• Power Metal — selling Kavango shares

There are dozens of other examples, including royalties and warrants, but the point is that 2023 has seen companies needing cash to fund exploration doing what they can to avoid placing in this market. Of course, this has seen share prices continue to slide because — in a classic catch-22 — you need the funding from placings to create further value. If there’s no drilling, there’s limited catalysts, and therefore not even a flicker of FOMO.

So, what have company CEOs been doing in 2023? The competent ones have been setting up for the bull run in 2024. While some have done a little initial drilling, any company without a major backing them have been engaged in cost-conscious exploration at surface, looking for the best possible targets, so that when cash comes back to the market, they have a series of catalysts lined up ready to get drilling in the most prospective areas of their licences immediately.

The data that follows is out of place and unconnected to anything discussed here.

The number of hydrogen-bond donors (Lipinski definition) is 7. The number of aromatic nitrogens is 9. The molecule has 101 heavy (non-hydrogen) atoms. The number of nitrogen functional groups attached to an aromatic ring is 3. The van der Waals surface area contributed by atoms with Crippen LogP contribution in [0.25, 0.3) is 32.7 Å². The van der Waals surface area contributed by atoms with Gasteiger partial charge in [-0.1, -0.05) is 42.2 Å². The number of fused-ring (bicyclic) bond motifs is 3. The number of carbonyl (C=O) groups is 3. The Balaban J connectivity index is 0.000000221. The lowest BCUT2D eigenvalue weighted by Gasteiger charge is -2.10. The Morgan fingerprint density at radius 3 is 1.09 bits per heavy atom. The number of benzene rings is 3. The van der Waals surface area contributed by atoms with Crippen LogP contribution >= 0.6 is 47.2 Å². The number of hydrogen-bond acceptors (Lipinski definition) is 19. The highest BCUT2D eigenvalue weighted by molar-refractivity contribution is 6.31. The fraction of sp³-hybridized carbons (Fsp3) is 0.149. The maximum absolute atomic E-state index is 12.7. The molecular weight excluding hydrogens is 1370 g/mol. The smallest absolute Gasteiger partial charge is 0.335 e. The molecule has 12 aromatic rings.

The second widespread bull market preparation that I’ve seen is companies increasing land footprint of prospective tenure. This is fairly easy to understand:

  • A company has seen promising signs in its assets that point to mineralisation extension beyond their asset boundary.
  • Staking costs are extremely low because they usually come with spending commitments within a certain timeframe.
  • If a third party has the rights to an extension, they often sell it cheaply because they can’t afford to finance exploration spending commitments.

So, companies buy more land, and then investors scratch their heads, wondering why small cap businesses continue to buy up rights to prospective tenure adjoining or near to their current projects — even if, presently, they can’t finance their current flagship already.

But this ignores market cycles. If you’re in charge of a small cap mining company, you know that 2024 onwards will see money pour into the sector. Those staking costs will rise sharply, buying assets will increase from a nominal fee to significant expense, and the moment you drill an asset and come up with the goods every piece of land around you will be boosted by nearology.